Published by Ricardo and Isabel Nirenberg since 1998
Quite a few of my friends suffer from insomnia, and I’ve heard them say that a good remedy is to take to bed a book of philosophy, start reading; after a couple of pages they fall asleep. I have also heard it said that some philosophical works are better sleeping aides, more soporific than others, Hegel being one of the best.
As for me, I do not suffer from insomnia: it works the other way around. On occasion, reading poetry in the evening will keep me awake: it happened three months ago with the French poems of Christian Bobin, as I reported in the previous issue of offcourse. But reading philosophy before going to bed almost guarantees that I won’t be able to fall asleep any time soon, that I’ll be mulling over what I’ve read, turning it in my head non-stop, finding this unintelligible and that absurd. In that regard and in my experience, Hegel is one of the worst. About a month ago I spent two hours tossing around in the dark: I had just read that a week before he died, in 1831, Hegel wrote about what he thought was the most worrisome aspect of his times. Surrounded by unavoidable diversions resulting from the multitude and changeability of people’s interests, and by “the loud din and stunning garrulousness of the day,” Hegel said he doubted that the human imagination could find room for participating in “the passionless calm of the pure experience of thinking.”
— “What a dumbbell,” I heard the critical part of my brain saying to myself; “didn’t he know that a hundred years later the din and the garrulousness were going to be ten times worse, and yet we had great pure thinkers like Einstein and Wittgenstein?”
— “You are the dumbbell and the dimwit,” replied another part of my brain. “Are you blaming Hegel for not knowing what was going to happen or how the world was going to look like a century after his death? Strange way of writing history!”
— “My dear Moishe Kapoyr, that is precisely the point. Yes, strange way of writing history. The strange way, however, is not mine – I don’t write history, as you know – the strange way is Hegel’s. It was Hegel who insisted that history is rational, that there are no accidents or random happenings, no changes that can be attributed to the will and agency of a man, be he a hero like Alexander, Julius Caesar, or Bonaparte. When Bonaparte emancipates the Jews, he is only an instrument of the spirt of the times, of the Enlightenment Zeitgeist. An accident, like the falling from the sky of a huge fireball in the Gulf of Mexico, appears to our ignorance as a random event, yet, again, it is truly the Zeitgeist of those remote ages, which had determined that certain species should vanish so as to make room for other species, the ones that would one day culminate in that most glorious species of all, humankind. No randomness, no accidents. For Hegel, events that look like accidents or look like products of an individual will, are really Ruses of Reason, Reason dressed in drag. Napoleon was such a ruse. When Einstein said, “God does not throw dice,” he was saying basically the same thing, except that Einstein’s God was Spinoza’s God, the All or Nature as a whole, while for Hegel it was the Geist. Both, however, Einstein’s All and Hegel’s Geist, follow the rules of reason, except that, again, in Einstein’s case those rules are taken from the logic that underlies mathematics, with the addition of the Principle of Sufficient Reason, whereas in Hegel’s case the rules of the Geist are contained in his own treatise, Wissenschaft der Logik.”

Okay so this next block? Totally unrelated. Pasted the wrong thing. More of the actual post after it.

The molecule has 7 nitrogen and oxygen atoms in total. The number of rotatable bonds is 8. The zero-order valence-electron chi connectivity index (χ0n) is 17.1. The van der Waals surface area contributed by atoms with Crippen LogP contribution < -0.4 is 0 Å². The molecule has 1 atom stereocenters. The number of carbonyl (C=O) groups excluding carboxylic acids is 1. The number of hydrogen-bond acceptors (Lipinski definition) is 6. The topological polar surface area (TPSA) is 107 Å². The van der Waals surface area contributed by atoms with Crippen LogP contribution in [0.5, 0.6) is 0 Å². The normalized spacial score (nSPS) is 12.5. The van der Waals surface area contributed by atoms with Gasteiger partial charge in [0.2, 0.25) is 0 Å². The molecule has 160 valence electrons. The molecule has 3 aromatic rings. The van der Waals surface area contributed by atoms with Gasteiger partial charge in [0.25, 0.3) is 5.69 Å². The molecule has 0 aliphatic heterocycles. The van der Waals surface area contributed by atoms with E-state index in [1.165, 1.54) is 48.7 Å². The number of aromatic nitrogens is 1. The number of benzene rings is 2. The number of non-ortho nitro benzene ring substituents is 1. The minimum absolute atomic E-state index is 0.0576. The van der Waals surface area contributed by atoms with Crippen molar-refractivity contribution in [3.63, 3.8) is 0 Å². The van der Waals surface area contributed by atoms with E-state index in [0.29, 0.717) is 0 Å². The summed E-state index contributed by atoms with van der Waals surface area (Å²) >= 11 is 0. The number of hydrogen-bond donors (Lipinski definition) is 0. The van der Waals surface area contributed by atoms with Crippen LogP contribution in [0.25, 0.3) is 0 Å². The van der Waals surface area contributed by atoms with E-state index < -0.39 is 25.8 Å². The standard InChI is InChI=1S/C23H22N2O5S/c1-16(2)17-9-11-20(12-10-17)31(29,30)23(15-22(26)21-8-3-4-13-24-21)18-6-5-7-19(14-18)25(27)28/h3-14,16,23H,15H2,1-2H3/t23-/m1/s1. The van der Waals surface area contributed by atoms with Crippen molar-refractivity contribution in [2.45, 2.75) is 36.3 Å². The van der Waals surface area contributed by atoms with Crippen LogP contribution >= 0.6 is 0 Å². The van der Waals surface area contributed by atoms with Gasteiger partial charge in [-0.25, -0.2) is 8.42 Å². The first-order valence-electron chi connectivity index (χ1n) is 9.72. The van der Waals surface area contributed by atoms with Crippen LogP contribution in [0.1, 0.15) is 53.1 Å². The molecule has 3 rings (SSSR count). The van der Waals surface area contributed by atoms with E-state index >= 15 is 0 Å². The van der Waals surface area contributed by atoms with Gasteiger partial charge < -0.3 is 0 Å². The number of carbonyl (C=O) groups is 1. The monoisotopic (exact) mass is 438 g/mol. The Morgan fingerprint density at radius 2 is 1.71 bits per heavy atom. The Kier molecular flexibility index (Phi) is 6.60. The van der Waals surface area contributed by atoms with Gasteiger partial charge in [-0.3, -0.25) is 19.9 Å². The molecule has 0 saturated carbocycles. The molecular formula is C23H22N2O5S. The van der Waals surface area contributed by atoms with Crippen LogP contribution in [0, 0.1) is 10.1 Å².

— “Oy vey,” said Moishe, the other part of my brain, “I still remember when you and I were trying to go through that monster of a book. What a leaden doorstop. And I remember way before, when we were nineteen, studying math at the university, and our dad was discussing with his brother Abraham, one of those long, heated discussions covered by clouds of cigarette smoke. Uncle Abraham, who was a Marxist-Leninist and an unrepentant Stalinist, maintained that Hegel’s dialectics, the word that he used for Hegel’s logic, has superseded all other logics, including the one that had been used in math. Then Dad, rebuffing his brother’s assertion with an explosive ejection of spit and smoke, asked us whether that was true or not. What were we to say? Of course it’s not true: in math contradictions are fatal, forbidden, not to be bridged, conciliated, subsumed, or synthesized in some higher plane. 2+2 = 4 and 2+2 ≠ 4 do not stop contradicting each other and do not work together for ever higher ends, as it happens in the dialectics. But saying the truth would have hurt our uncle and we didn’t want to do that, so we finessed the situation by saying that there were many brilliant mathematicians in the Soviet Union, and that they might be using Hegel’s logic in their work, but that here, in the West, as far as we knew, mathematicians still used what is basically Aristotle’s logic.”